We've got somthing like that up to the barn, the first end isn't 6ft more like 3-4 but it certainly does sound right.

I think the one we had was used for beating hay down in the field, long before we had haybines and discbines. Happy

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Aaron Schnatterly




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PostPosted: Sun 19 Jun, 2005 8:39 am    Post subject:         Reply with quote

Eric Nower wrote:
I think the one we had was used for beating hay down in the field, long before we had haybines and discbines. Happy


Sounds reasonable, though it does seem short (unless the field worker was, too...). Does it look like that was the length all the time, or was it broken and still used (or not tossed)?

A tool such as this was also used in a sweeping motion to break stalks along the ground to do exactly the task you mention.

Any chance on a pic or two?

-Aaron Schnatterly
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Nathan Robinson
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PostPosted: Sun 19 Jun, 2005 12:10 pm    Post subject:         Reply with quote

George, you've already asked this question in another topic so I'm merging them together. Please keep your stuff together for the benefit of all of us.
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Cole Sibley




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PostPosted: Sun 19 Jun, 2005 9:05 pm    Post subject:         Reply with quote

I play around a bit with flails, and am finding the same as above. Shorten the chain (or hinge) and lengthen the handle. My first try was a 2 foot handle and a 3 foot chain and a heavy ball, the thing was a menace (and not to the enemy). I thought a simple chain (similar to the Mel Gibson affair in Braveheart) might be effective, but a handle multiplies power very quickly, as well as increasing speed. I was unable to find any good info on combat flails either, I hadn't thought of the peasant/knight aspect, this is almost surely the reason. Not to mention the things are dangerous to anybody within 10 feet, including the wielder.
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George Hill




Location: Atlanta Ga
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PostPosted: Sun 19 Jun, 2005 11:25 pm    Post subject:         Reply with quote

Nathan Robinson wrote:
George, you've already asked this question in another topic so I'm merging them together. Please keep your stuff together for the benefit of all of us.


Did I? Opps. I must have forgotten.


As to Flails being a commoner weapon, how sure are we of that? I see many nice 'horseman's flails' out there.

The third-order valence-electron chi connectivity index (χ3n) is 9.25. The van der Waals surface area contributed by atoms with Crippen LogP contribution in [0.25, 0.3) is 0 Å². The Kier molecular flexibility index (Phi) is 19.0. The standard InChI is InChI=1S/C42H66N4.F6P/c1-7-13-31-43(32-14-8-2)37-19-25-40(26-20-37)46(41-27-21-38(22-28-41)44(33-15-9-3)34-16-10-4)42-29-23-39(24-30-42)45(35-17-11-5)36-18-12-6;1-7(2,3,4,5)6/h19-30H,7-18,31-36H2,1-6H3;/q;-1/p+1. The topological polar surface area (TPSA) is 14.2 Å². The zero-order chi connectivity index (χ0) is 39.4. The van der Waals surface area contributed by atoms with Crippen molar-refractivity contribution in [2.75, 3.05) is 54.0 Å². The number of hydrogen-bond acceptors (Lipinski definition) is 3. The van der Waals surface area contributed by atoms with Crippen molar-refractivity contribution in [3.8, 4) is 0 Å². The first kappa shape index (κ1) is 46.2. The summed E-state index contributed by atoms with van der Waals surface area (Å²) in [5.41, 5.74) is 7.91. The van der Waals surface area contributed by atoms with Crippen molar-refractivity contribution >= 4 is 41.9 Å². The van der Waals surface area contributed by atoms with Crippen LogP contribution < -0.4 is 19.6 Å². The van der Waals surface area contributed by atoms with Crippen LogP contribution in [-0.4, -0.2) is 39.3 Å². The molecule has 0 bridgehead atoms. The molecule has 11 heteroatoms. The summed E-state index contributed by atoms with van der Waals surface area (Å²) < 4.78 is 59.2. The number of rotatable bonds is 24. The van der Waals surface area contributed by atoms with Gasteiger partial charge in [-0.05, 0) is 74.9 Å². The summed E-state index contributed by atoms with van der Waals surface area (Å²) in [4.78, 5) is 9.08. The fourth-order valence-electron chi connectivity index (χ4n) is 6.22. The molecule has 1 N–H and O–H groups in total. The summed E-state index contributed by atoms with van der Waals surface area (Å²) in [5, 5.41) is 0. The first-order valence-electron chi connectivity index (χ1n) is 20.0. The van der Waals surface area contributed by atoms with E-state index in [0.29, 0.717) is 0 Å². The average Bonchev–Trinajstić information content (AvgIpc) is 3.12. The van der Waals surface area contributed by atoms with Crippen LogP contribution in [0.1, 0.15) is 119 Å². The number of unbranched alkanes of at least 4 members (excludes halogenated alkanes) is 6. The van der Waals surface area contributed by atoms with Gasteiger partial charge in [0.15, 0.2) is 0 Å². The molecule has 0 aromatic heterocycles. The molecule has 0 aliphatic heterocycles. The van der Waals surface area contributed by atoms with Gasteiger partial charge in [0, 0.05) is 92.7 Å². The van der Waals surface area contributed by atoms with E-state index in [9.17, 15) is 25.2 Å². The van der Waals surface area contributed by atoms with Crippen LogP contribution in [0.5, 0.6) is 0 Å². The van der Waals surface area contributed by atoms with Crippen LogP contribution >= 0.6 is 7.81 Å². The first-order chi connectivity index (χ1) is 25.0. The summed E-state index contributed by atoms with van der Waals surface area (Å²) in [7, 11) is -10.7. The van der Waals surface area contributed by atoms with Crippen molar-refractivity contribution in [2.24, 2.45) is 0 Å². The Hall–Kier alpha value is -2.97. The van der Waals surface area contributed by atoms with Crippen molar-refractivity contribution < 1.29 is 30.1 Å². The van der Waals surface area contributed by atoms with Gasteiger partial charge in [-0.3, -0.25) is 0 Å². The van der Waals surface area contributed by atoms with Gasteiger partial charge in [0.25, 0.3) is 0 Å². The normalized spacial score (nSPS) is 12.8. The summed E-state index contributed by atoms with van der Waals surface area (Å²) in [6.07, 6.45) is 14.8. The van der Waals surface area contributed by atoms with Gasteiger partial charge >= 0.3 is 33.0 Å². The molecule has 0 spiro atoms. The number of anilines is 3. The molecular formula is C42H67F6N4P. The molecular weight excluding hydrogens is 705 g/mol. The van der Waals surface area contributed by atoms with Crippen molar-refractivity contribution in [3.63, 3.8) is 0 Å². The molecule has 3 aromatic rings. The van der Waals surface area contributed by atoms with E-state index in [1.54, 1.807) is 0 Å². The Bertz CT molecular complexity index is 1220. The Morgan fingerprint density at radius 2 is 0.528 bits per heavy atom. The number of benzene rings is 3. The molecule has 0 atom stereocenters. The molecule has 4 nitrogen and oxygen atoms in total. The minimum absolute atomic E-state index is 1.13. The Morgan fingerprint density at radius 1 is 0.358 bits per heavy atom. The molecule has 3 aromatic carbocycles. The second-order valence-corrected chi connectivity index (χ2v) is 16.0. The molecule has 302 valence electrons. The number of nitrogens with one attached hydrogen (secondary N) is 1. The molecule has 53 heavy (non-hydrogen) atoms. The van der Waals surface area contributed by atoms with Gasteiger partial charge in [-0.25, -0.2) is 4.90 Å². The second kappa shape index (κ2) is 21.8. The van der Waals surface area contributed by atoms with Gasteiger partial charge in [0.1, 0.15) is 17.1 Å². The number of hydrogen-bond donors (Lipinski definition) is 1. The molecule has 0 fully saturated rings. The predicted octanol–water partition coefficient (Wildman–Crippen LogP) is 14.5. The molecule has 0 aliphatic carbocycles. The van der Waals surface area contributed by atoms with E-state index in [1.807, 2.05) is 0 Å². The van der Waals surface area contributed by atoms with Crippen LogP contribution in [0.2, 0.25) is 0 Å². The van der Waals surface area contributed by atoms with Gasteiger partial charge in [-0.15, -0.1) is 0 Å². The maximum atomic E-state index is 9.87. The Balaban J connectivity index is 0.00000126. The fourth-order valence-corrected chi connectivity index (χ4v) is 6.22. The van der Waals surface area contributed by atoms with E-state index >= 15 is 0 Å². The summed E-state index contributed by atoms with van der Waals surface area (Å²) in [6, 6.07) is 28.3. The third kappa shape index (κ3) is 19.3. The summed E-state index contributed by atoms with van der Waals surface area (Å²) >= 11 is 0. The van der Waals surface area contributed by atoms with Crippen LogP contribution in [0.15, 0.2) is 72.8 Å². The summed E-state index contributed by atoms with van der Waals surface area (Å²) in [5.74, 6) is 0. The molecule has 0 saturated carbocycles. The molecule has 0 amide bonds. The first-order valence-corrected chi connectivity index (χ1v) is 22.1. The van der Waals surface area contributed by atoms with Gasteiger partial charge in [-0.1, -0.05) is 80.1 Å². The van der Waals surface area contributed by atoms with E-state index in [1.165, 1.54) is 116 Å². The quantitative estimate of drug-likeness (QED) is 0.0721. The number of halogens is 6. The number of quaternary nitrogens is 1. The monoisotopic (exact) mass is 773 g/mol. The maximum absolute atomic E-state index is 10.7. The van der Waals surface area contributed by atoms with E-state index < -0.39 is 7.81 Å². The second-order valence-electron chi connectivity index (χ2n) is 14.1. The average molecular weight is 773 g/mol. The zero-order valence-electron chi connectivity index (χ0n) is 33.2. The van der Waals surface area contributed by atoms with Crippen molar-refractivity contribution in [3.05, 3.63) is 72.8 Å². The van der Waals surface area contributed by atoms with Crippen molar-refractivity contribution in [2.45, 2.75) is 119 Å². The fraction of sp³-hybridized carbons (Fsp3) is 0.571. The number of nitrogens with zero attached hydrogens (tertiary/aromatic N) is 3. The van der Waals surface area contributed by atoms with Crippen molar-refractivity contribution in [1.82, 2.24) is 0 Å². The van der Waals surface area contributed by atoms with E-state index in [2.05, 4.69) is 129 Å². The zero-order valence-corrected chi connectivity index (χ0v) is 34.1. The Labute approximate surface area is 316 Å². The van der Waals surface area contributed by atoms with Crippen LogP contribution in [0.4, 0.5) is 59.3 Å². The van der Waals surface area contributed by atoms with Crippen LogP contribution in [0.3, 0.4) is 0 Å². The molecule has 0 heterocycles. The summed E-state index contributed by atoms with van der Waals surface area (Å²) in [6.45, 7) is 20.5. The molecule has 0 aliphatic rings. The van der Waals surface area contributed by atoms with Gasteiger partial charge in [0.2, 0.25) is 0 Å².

Yes, Most flails I have seen have the free swinging part shorter then the handle, for what I can only believe is the speicific reason that this prevents you from hitting yourself in the hand. Makes sence doesn't it?

To abandon your shield is the basest of crimes. - --Tacitus on Germania
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Eric Nower




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PostPosted: Mon 20 Jun, 2005 7:43 am    Post subject:         Reply with quote

Hello all,

Here's a couple of pics of what my father called "a grain flail". He said he can remember using it and he wasn't careful he gave himself quite a bump on the head. Enjoy and please excuse all the hay chaff.....the barn is used for mass hay storage and gets a little dusty Happy

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Aaron Schnatterly




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PostPosted: Mon 20 Jun, 2005 7:55 am    Post subject:         Reply with quote

Thanks a ton, Eric! Yeah, that's pretty much the monster.

For a weapon, I would think a longer handle or a shorter swingle would make for a great footman's or horseman's flail, respectively.

It appears in the pics that the handle has a carved wood swivel as well. That's pretty interesting.

Oh, and George, as with most weapons, it started as a civillian tool, and found more grave application, and subsequent modification later. How common was it as a horseman's weapon? Not sure... As the picture in the original thread (now at the beginning of this one) shows, it apparently did eventually see use in the knightly realm. Maximillian armour was a heck of a lot later than the invention of the tool for threashing grain, though.

-Aaron Schnatterly
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George Hill




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PostPosted: Wed 22 Jun, 2005 8:11 pm    Post subject:         Reply with quote

So does anyone know of any sort of period directions on the ball and chain-on-a-stick sort of flail?
To abandon your shield is the basest of crimes. - --Tacitus on Germania